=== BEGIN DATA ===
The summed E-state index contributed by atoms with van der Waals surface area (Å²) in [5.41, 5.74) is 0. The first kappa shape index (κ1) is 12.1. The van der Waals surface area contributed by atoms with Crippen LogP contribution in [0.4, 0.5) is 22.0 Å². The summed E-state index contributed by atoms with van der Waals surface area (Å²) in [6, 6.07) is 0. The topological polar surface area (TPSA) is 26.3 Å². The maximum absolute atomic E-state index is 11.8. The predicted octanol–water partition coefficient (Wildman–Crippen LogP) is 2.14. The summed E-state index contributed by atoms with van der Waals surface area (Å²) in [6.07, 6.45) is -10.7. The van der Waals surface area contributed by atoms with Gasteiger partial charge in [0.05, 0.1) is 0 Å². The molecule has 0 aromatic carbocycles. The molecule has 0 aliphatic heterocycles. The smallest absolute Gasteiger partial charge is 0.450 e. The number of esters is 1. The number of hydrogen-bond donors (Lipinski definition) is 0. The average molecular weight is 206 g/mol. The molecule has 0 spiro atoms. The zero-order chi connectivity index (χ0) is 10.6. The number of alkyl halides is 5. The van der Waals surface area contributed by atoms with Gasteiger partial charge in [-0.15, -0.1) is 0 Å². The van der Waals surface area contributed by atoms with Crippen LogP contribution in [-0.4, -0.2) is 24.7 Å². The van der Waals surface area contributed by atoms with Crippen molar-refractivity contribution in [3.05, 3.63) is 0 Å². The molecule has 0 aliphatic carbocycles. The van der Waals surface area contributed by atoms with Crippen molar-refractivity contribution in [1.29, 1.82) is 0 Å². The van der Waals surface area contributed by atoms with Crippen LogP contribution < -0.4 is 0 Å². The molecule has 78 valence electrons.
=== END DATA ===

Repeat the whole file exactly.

The summed E-state index contributed by atoms with van der Waals surface area (Å²) in [5.41, 5.74) is 0. The first kappa shape index (κ1) is 12.1. The van der Waals surface area contributed by atoms with Crippen LogP contribution in [0.4, 0.5) is 22.0 Å². The summed E-state index contributed by atoms with van der Waals surface area (Å²) in [6, 6.07) is 0. The topological polar surface area (TPSA) is 26.3 Å². The maximum absolute atomic E-state index is 11.8. The predicted octanol–water partition coefficient (Wildman–Crippen LogP) is 2.14. The summed E-state index contributed by atoms with van der Waals surface area (Å²) in [6.07, 6.45) is -10.7. The van der Waals surface area contributed by atoms with Gasteiger partial charge in [0.05, 0.1) is 0 Å². The molecule has 0 aromatic carbocycles. The molecule has 0 aliphatic heterocycles. The smallest absolute Gasteiger partial charge is 0.450 e. The number of esters is 1. The number of hydrogen-bond donors (Lipinski definition) is 0. The average molecular weight is 206 g/mol. The molecule has 0 spiro atoms. The zero-order chi connectivity index (χ0) is 10.6. The number of alkyl halides is 5. The van der Waals surface area contributed by atoms with Gasteiger partial charge in [-0.15, -0.1) is 0 Å². The van der Waals surface area contributed by atoms with Crippen LogP contribution in [-0.4, -0.2) is 24.7 Å². The van der Waals surface area contributed by atoms with Crippen molar-refractivity contribution in [3.05, 3.63) is 0 Å². The molecule has 0 aliphatic carbocycles. The van der Waals surface area contributed by atoms with Crippen molar-refractivity contribution in [1.29, 1.82) is 0 Å². The van der Waals surface area contributed by atoms with Crippen LogP contribution < -0.4 is 0 Å². The molecule has 78 valence electrons.